While ‘green’ proposals like this are headline-grabbing, the idea itself has already been recycled a few times and was initially proposed in the 1980s by Daniel Knapp, who spread the idea of ‘Total Recycling’ and coined the term 'Zero Waste' in response to the growing trash mountain from 1980's consumerism.

How does a circular economy differ from standard recycling? Good question. The main problem with standard recycling is that materials become contaminated and degraded during the recycling process. This makes it impossible for them to be reused in the same quality applications, so the materials become less useful every time they are recycled. They also tend to be in the wrong place to be reused. For example, the materials in an item made in China, but sold in the UK will be in the wrong location to be used again, even if they could be recycled without degradation.

To achieve something approaching circularity, we would need to design systems so the quality of materials can be maintained over an infinite number of repeated cycles and where recycling and production happen in close proximity. This runs counter to the current globalisation trend, perhaps needing extreme localization of manufacturing and remanufacturing. It also runs counter to the very real physics of dissipation and entropy where every loop around the circle requires new materials and energy to overcome dissipative losses. Good academic discussions of the practical limits to circularity can be found here and here.

The Electronics Industry

Electronic equipment is arguably one of the least circular manufacturing sectors, with so many types of rare and unusual materials bonded together in horrendously complex products that are extremely difficult to separate and recycle. That said, some companies are making the attempt at circularity.

Spire make an adhesive wearable health tracker with a nonreplaceable internal coin cell battery that dies after about 18 months. When this happens, the expired tag can be returned to Spire, who designed each of the components inside the device to be easily taken apart for recycling. It's no mean feat to find glues that allow a wearable to be machine-washed. Making something washable, waterproof and easy to disassemble takes a lot of engineering.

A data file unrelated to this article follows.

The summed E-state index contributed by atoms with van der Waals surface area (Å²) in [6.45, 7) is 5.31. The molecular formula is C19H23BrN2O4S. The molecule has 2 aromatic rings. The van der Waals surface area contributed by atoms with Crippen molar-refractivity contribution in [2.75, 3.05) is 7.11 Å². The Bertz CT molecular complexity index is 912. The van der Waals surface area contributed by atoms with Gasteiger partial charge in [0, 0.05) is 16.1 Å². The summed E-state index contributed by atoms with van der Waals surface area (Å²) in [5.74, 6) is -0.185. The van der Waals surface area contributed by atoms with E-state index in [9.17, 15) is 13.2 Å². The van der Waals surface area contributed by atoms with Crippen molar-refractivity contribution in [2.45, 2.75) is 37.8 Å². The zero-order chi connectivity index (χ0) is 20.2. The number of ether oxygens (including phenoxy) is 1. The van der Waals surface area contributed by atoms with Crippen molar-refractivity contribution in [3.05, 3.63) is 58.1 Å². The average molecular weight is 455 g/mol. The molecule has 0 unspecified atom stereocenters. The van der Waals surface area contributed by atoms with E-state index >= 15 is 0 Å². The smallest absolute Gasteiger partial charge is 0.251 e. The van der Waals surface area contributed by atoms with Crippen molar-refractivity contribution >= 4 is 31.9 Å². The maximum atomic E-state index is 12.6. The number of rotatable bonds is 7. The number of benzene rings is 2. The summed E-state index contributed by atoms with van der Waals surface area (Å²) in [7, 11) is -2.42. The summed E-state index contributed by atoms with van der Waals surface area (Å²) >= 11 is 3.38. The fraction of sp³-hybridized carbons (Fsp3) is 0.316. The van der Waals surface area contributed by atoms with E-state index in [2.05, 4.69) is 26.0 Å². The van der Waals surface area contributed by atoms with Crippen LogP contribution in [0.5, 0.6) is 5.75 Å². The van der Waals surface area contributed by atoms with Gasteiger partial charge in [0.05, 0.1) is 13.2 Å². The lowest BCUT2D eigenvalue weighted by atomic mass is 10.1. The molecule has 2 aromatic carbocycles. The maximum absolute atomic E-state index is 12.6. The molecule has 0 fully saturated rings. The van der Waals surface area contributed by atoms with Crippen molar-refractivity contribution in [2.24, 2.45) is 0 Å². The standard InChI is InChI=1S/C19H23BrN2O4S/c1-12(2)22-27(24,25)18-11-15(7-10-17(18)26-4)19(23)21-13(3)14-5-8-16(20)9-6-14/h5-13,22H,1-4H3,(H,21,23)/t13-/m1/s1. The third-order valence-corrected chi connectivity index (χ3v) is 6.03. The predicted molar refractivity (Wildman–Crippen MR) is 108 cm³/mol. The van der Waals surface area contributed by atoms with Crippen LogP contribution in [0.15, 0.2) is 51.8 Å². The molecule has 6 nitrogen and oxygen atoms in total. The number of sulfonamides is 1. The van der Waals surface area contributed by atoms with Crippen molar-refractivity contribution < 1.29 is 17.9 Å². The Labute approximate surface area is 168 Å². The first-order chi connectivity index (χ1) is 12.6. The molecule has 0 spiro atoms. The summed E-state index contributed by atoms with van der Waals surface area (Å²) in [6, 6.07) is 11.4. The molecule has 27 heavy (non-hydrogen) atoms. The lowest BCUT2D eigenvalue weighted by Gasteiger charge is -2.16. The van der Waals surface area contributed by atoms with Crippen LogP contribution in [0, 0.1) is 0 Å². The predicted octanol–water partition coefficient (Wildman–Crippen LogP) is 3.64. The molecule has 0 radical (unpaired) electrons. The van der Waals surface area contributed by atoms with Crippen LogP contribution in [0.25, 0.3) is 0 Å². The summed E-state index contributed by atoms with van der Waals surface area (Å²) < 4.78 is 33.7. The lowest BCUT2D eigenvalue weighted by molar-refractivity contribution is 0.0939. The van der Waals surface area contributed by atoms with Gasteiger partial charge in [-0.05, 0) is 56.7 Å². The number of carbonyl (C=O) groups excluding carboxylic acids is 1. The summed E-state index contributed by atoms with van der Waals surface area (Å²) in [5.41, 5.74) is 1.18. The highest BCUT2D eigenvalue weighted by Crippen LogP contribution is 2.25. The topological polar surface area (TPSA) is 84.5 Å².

That begs the question of whether, outside the medical sector, industry and consumers are ready to break from cheap, disposable items in favour of more expensive items that have been rigorously designed for maximum recyclability? You also need to factor in the expense of recovering failed units, especially from remote deployments. I’m sure everyone will agree it’s the right thing to do, but people have a habit of saying one thing and doing another, especially when confronted by a financial disincentive.

Self Mitigation?

The largest elephant in the room for the circular economy is that, even with the best will and intent, it is still a long way off. The next decade’s worth of landfill is being manufactured and deployed today. That being the case, can existing IoT do more in the way of good for the environment while deployed than any damage it may cause? There are those who would answer that question with an enthusiastic ‘Yes!’

The white paper by 6GWorld proposes that by 2030, IoT could save approaching 1.8 PWh (a PetaWatt is 1015 watts) of electricity usage and an additional 3.5 PWh of hydrocarbon fuel use for a total energy saving of 5.3 PWh or around a gigaton of reduced CO2 emissions. This is against 653TWh (a TeraWatt is 1012 watts) used to power the IoT units making these savings. This is mostly from smart building management, fleet management and traffic monitoring and control.